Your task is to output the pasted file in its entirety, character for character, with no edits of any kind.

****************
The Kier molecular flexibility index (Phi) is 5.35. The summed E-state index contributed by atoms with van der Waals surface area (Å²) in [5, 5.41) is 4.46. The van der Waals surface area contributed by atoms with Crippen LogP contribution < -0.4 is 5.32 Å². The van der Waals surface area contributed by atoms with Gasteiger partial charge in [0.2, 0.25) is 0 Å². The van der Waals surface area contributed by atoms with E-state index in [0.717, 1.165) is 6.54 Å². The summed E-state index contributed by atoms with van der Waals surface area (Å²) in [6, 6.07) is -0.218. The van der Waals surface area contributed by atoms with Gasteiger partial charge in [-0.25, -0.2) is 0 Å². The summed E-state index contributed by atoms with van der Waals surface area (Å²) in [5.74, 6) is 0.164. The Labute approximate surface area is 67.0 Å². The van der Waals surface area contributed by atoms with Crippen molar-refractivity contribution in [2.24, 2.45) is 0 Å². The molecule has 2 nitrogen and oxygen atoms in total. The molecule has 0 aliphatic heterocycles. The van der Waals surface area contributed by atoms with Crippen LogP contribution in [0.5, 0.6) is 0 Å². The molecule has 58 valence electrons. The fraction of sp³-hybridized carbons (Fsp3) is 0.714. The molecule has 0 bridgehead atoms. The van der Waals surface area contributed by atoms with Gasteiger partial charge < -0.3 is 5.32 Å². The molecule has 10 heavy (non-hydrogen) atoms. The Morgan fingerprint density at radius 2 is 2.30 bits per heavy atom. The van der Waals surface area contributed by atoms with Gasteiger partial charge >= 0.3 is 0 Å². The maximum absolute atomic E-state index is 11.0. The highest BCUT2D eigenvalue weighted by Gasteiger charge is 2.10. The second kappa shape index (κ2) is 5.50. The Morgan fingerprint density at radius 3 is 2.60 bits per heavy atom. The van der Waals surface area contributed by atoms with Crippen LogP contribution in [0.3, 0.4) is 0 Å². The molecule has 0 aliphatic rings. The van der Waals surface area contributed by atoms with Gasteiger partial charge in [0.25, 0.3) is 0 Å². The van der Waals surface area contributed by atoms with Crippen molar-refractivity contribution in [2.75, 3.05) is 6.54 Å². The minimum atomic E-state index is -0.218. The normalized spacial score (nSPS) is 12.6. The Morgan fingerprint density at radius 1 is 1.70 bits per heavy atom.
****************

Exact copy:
The Kier molecular flexibility index (Phi) is 5.35. The summed E-state index contributed by atoms with van der Waals surface area (Å²) in [5, 5.41) is 4.46. The van der Waals surface area contributed by atoms with Crippen LogP contribution < -0.4 is 5.32 Å². The van der Waals surface area contributed by atoms with Gasteiger partial charge in [0.2, 0.25) is 0 Å². The van der Waals surface area contributed by atoms with E-state index in [0.717, 1.165) is 6.54 Å². The summed E-state index contributed by atoms with van der Waals surface area (Å²) in [6, 6.07) is -0.218. The van der Waals surface area contributed by atoms with Gasteiger partial charge in [-0.25, -0.2) is 0 Å². The summed E-state index contributed by atoms with van der Waals surface area (Å²) in [5.74, 6) is 0.164. The Labute approximate surface area is 67.0 Å². The van der Waals surface area contributed by atoms with Crippen molar-refractivity contribution in [2.24, 2.45) is 0 Å². The molecule has 2 nitrogen and oxygen atoms in total. The molecule has 0 aliphatic heterocycles. The van der Waals surface area contributed by atoms with Crippen LogP contribution in [0.5, 0.6) is 0 Å². The molecule has 58 valence electrons. The fraction of sp³-hybridized carbons (Fsp3) is 0.714. The molecule has 0 bridgehead atoms. The van der Waals surface area contributed by atoms with Gasteiger partial charge < -0.3 is 5.32 Å². The molecule has 10 heavy (non-hydrogen) atoms. The Morgan fingerprint density at radius 2 is 2.30 bits per heavy atom. The van der Waals surface area contributed by atoms with Gasteiger partial charge >= 0.3 is 0 Å². The maximum absolute atomic E-state index is 11.0. The highest BCUT2D eigenvalue weighted by Gasteiger charge is 2.10. The second kappa shape index (κ2) is 5.50. The Morgan fingerprint density at radius 3 is 2.60 bits per heavy atom. The van der Waals surface area contributed by atoms with Crippen LogP contribution in [0.3, 0.4) is 0 Å². The molecule has 0 aliphatic rings. The van der Waals surface area contributed by atoms with Gasteiger partial charge in [0.25, 0.3) is 0 Å². The van der Waals surface area contributed by atoms with Crippen molar-refractivity contribution in [2.75, 3.05) is 6.54 Å². The minimum atomic E-state index is -0.218. The normalized spacial score (nSPS) is 12.6. The Morgan fingerprint density at radius 1 is 1.70 bits per heavy atom.